While for Ronel Jay Parojinog, a 32-year old fruit vendor, the weeklong Timpupo festival helped their sector and other farmers in the city gain additional profit during the event. “Through this annual activity, we are able to gain a gross income of almost ₱200,000 after the culmination of Timpupo festival.
Mr. Ronel Jay Parojinog, 32 years old and one of the fruit vendors who benefitted the fruit stalls recently installed by the City Government of Kidapawan through its City Agriculture Office. “These fruit stalls helped us a lot to showcase our local produce in the city. Timely that this is launched during the Timpupo Festival, the weeklong celebration, where hundreds of people from other neighboring areas visit Kidapawan City.
During the opening of the Timpupo fest last August 12, City agriculturist Aton said that Kidapawan also opened to the public 11 fruit stalls to cater local fruit farmers known as Kidapawan Farmers’ Fruit Stand.
To sustain the farmers’ production, Aton also said that their office continually supports local organizations to market their products through provision of fruit farmer stalls and linking them to market opportunities not only within the city but as far as Metro Manila. “For our backyard fruit farmers, we also encourage them to deliver their products to our trading post and the city will purchase their produce at a competitive price.”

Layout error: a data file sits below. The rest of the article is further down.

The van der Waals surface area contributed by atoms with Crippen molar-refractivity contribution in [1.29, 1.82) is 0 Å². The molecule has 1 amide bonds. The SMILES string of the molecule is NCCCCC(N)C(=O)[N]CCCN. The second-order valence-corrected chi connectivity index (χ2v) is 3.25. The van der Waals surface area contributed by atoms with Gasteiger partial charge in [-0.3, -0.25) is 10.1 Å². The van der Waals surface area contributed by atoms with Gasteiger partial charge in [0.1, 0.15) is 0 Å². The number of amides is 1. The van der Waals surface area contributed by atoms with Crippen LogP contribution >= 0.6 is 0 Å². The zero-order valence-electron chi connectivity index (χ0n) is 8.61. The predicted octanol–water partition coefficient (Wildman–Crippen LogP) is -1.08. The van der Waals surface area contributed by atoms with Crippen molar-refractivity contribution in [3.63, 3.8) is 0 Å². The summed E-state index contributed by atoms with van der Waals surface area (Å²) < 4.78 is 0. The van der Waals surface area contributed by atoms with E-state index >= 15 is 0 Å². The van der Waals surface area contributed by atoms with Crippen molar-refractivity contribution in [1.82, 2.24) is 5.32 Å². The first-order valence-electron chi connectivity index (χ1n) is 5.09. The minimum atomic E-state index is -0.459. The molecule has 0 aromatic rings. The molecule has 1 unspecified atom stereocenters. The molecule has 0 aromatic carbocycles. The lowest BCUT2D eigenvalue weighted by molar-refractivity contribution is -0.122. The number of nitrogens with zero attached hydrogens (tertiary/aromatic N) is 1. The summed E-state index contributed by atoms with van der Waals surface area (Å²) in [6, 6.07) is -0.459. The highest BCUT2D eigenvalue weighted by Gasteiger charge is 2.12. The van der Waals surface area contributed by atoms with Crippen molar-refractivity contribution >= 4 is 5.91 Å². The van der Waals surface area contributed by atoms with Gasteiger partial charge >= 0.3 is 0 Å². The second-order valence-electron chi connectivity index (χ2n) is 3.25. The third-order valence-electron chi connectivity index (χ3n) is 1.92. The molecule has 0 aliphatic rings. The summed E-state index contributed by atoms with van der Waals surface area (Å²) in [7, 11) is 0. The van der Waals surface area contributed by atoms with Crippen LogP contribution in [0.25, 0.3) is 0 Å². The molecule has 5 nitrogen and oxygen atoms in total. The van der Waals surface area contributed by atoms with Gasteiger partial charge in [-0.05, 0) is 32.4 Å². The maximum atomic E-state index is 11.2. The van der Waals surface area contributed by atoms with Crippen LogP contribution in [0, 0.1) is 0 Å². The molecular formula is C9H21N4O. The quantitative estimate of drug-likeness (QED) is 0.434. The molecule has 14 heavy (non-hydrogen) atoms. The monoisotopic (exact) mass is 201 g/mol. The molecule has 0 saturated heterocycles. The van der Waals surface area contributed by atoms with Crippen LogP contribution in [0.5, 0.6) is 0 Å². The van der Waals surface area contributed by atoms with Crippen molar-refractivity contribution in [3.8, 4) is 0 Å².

Based on the commodity data profile of Kidapawan City, as of December 2022, among the top fruits produced are mangosteen with 4,936.32 metric tons as total volume of production or eight tons average yield per hectare, followed by durian with 2,404.80 metric tons as total volume of production or 9 tons of average yield per hectare. Among other fruits thriving in the city based on its total number of production are rambutan [821.28 metric tons], marang [231.40 metric tons], lanzones [171.89 metric tons], and dragon fruit [117 metric tons].
The floats showcased Kidapawan City’s bountiful fruit harvest.
Aton underscores that Kidapawan City’s Timpupo this year is also the city’s 76 th Foundation Anniversary that highlights the abundance of fruits and vegetables, adding that it still resembles the ‘City of Fruits and Highland Springs’ in this part of Cotabato Province in Mindanao.
Photos courtesy of Rex Rubio